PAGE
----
It is also found from the studies made by the present inventors that a controllable bandgap range of Cd1-x-y Znx Mgy Se is wider than those of other II-VI compound semiconductors. Therefore, the use of Cd1-x-y Znx Mgy Se as the materials of an active layer and a cladding layer makes it possible to satisfy the bandgap relationship required for the active layer and the cladding layer, i.e., to meet the condition that the bandgap of the cladding layer is greater than that of the active layer. It is also possible to increase the bandgap difference between the cladding layer and the active layer to such an extent that no carriers leak from the active layer to the cladding layer even at temperatures higher than room temperature. Consequently, the operating current can be decreased.

FIG. 13 is a schematic sectional view showing the main structure of a double-hetero-structure semiconductor laser according to the second invention of the present invention.

Referring to FIG. 13, reference numeral 201 denotes a p-InP substrate. A 1-μm thick p-Cd1-x-y Znx Mgy Se (0≦x≦1, 0≦y≦1) cladding layer 202 with a carrier concentration of 1018 cm-1 is formed on this p-InP substrate 201. Cd1-x-y Znx Mgy Se (0≦x≦1, 0≦y≦1) will be simply referred to as CdZnMgSe hereinafter. On this p-CdZnMgSe cladding layer 202, a 50-nm thick undoped CdZnMgSe active layer 203 and a 1-μm thick n-CdZnMgSe cladding layer 204 with a carrier concentration of 1018 cm-1 are formed in this order. An SiO2 insulating film 205 with a 7-μm wide stripe-like opening is formed on this n-CdZnMgSe cladding layer 204. An n-side electrode 206 contacting the n-CdZnMgSe cladding layer 204 through the opening is formed on the SiO2 insulating film 205. A p-side electrode 207 is formed on the other side of the p-InP substrate 201.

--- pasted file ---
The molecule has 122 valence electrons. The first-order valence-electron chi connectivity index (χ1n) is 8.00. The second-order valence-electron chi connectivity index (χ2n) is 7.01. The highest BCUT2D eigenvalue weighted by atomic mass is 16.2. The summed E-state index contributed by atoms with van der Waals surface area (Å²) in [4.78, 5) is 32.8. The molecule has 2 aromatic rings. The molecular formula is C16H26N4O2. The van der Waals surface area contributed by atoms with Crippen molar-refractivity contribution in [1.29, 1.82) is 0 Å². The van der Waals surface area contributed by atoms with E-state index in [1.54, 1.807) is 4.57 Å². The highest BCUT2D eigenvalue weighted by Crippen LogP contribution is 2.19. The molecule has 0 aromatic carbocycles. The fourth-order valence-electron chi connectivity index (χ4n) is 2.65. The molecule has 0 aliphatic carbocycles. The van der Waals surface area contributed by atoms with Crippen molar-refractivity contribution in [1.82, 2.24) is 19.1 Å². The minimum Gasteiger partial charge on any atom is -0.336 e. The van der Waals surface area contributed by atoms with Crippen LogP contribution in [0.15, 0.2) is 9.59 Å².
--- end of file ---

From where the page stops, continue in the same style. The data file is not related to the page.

The composition ratios of Cd, Zn, and Mg of the undoped CdZnMgSe active layer 203, the p-CdZnMgSe cladding layer 202, and the n-CdZnMgSe cladding layer 204 are so selected that the lattice constants of the undoped CdZnMgSe active layer 203, the p-CdZnMgSe cladding layer 202, and the n-CdZnMgSe cladding layer 204 become substantially equal to that of the p-InP substrate 201, and that the bandgap of the undoped CdZnMgSe active layer 203 becomes smaller than those of the p-CdZnMgSe cladding layer 202 and the n-CdZnMgSe cladding layer 204. That is, as shown in FIG. 14, the composition ratios are determined by taking into account their relationship with the lattice constant (straight line) of the substrate material in the composition region (inside the triangle) of the three-element material. More specifically, the composition on a portion of a straight line crossing the triangular region in FIG. 14 is chosen. For example, if CdZnMgSe is used as the II-VI compound semiconductor material and InP is used as the semiconductor substrate material, a composition between O and P in FIG. 14 is chosen. Note that the active and cladding layers consisting of these CdZnMgSe layers are desirably formed in accordance with an MBE process.